By Josh Horwitz
SHANGHAI (Reuters) – Apple Inc’s <AAPL.O> new iPhone SE for the budget-conscious is unlikely to be a major driver of sales in China, a Weibo survey suggested, with analysts noting its lacks of 5G capability.
In a poll conducted on social media site Weibo, 60% of roughly 350,000 respondents said they would not buy the new $399 model, the cheapest iPhone available.
But roughly a fifth said they would buy it, while the rest said they would consider a purchase. Though respondents were not asked for reasons for their choices in the poll, many commented that they would be interested if the price drops further.
“If you don’t buy it and I don’t buy it, tomorrow the price will drop another 200 yuan ($28),” said one Weibo user whose comment got more than 10,000 likes.
Apple’s market share in China – its third-biggest market, accounting for roughly 15% of its sales – has shrunk over the past several years as Chinese Android brands increasingly release higher-end phones.
The reception for the iPhone SE was similarly muted in Europe, where almost 1 million people have caught the coronavirus and many countries have closed shops or ordered people to stay at home.
Despite the inauspicious backdrop, the new Apple device will offer owners of the ageing iPhone 6 an affordable way to get onto the latest and most secure version of Apple’s iOS smartphone operating system, one industry analyst said.
“These are people who keep their phones for four or five years, until they either break or the battery dies,” said Annette Zimmermann at consultancy Gartner.
Competition has intensified in China as rivals are now releasing 5G devices compatible with the country’s upgraded telecoms networks while Apple has yet to launch an iPhone with 5G capability.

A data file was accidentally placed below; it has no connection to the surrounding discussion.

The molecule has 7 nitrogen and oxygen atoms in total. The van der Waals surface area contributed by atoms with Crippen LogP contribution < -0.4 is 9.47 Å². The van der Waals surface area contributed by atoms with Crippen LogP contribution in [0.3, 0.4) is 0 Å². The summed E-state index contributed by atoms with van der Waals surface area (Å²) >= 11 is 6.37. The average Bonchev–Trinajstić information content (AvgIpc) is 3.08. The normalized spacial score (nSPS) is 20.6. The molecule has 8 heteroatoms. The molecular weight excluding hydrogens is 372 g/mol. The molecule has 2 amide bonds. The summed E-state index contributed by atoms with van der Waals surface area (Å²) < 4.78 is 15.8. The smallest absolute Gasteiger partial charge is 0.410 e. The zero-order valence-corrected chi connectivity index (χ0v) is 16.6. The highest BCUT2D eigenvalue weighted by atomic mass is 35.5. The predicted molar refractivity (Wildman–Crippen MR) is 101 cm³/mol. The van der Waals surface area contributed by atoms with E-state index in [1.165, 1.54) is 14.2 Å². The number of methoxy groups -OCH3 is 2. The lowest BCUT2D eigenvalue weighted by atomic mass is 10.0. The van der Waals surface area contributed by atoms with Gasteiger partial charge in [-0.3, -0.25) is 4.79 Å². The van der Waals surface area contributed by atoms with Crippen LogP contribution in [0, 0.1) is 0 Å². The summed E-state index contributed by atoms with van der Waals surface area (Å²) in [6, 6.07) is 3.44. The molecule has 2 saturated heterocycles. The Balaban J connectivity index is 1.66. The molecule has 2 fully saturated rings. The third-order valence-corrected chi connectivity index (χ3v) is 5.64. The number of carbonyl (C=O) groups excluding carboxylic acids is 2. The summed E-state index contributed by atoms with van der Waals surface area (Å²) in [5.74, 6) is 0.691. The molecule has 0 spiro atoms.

Last week several Chinese online retailers reduced iPhone 11 prices by as much as 17%. Apple occasionally lets its Chinese seller partners cut prices to spur demand, though it seldom allows pricing leeway for vendors overseas.
Three China-based analysts said the iPhone SE would mainly appeal to Apple brand loyalists who don’t want to spend about $700 for the high-end iPhone 11.
“The new iPhone SE will, for sure, attract mid-range users who don’t take 5G connectivity as a necessity,” said Mo Jia, who tracks the global smartphone industry at research firm Canalys.
Tech investors will nevertheless be watching its reception in China to gauge how demand for consumer devices may rebound once the coronavirus pandemic subsides and whether iPhone sales in China can soften the blow of lost purchases elsewhere.
China is the only major market where Apple’s stores have reopened as the spread of the virus prompts governments around the world to impose lockdowns and other social distancing measures.
Government data showed that Apple shipped 2.5 million iPhones to Chinese vendors in March, nearly a fifth higher than the same month a year earlier and a sharp jump from only 500,000 in February, when the virus outbreak was at its peak in China.
The company will start taking orders for the phone on its website on Friday, with deliveries expected from April 24.
(Reporting by Josh Horwitz in Shanghai and the Shanghai newsroom; Additional reporting by Douglas Busvine in Berlin; Writing by Sayantani Ghosh; Editing by Edwina Gibbs and David Goodman)